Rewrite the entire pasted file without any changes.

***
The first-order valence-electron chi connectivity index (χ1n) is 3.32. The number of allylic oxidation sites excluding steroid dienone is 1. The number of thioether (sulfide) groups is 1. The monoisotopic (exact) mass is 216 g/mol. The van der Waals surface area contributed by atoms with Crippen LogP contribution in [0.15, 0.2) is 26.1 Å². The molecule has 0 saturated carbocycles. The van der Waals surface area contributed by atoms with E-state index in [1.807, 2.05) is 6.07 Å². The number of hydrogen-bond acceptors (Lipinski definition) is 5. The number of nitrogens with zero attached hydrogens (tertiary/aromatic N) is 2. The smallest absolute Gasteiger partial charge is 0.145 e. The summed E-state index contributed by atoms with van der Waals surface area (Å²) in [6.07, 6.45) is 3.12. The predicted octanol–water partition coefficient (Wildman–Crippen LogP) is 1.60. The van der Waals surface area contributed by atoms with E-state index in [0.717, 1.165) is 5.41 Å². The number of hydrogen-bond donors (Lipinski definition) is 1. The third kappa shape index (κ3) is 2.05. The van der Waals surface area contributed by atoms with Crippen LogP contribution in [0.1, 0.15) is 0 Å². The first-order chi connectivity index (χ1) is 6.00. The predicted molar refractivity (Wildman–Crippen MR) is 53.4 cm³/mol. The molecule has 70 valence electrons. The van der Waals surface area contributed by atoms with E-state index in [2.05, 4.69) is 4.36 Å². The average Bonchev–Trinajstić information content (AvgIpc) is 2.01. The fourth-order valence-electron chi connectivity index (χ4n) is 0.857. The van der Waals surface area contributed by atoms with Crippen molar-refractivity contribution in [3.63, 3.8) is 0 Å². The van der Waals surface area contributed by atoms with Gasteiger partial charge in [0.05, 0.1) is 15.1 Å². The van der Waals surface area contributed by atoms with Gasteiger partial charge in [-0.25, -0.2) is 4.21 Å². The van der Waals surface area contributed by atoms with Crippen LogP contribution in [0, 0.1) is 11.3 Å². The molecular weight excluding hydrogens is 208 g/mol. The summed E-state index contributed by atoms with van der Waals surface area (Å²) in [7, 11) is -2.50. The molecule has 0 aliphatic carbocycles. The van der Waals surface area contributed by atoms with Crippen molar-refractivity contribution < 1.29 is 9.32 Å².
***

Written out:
The first-order valence-electron chi connectivity index (χ1n) is 3.32. The number of allylic oxidation sites excluding steroid dienone is 1. The number of thioether (sulfide) groups is 1. The monoisotopic (exact) mass is 216 g/mol. The van der Waals surface area contributed by atoms with Crippen LogP contribution in [0.15, 0.2) is 26.1 Å². The molecule has 0 saturated carbocycles. The van der Waals surface area contributed by atoms with E-state index in [1.807, 2.05) is 6.07 Å². The number of hydrogen-bond acceptors (Lipinski definition) is 5. The number of nitrogens with zero attached hydrogens (tertiary/aromatic N) is 2. The smallest absolute Gasteiger partial charge is 0.145 e. The summed E-state index contributed by atoms with van der Waals surface area (Å²) in [6.07, 6.45) is 3.12. The predicted octanol–water partition coefficient (Wildman–Crippen LogP) is 1.60. The van der Waals surface area contributed by atoms with E-state index in [0.717, 1.165) is 5.41 Å². The number of hydrogen-bond donors (Lipinski definition) is 1. The third kappa shape index (κ3) is 2.05. The van der Waals surface area contributed by atoms with Crippen LogP contribution in [0.1, 0.15) is 0 Å². The first-order chi connectivity index (χ1) is 6.00. The predicted molar refractivity (Wildman–Crippen MR) is 53.4 cm³/mol. The molecule has 70 valence electrons. The van der Waals surface area contributed by atoms with E-state index in [2.05, 4.69) is 4.36 Å². The average Bonchev–Trinajstić information content (AvgIpc) is 2.01. The fourth-order valence-electron chi connectivity index (χ4n) is 0.857. The van der Waals surface area contributed by atoms with Crippen molar-refractivity contribution in [3.63, 3.8) is 0 Å². The van der Waals surface area contributed by atoms with Gasteiger partial charge in [0.05, 0.1) is 15.1 Å². The van der Waals surface area contributed by atoms with Gasteiger partial charge in [-0.25, -0.2) is 4.21 Å². The van der Waals surface area contributed by atoms with Crippen LogP contribution in [0, 0.1) is 11.3 Å². The molecular weight excluding hydrogens is 208 g/mol. The summed E-state index contributed by atoms with van der Waals surface area (Å²) in [7, 11) is -2.50. The molecule has 0 aliphatic carbocycles. The van der Waals surface area contributed by atoms with Crippen molar-refractivity contribution < 1.29 is 9.32 Å².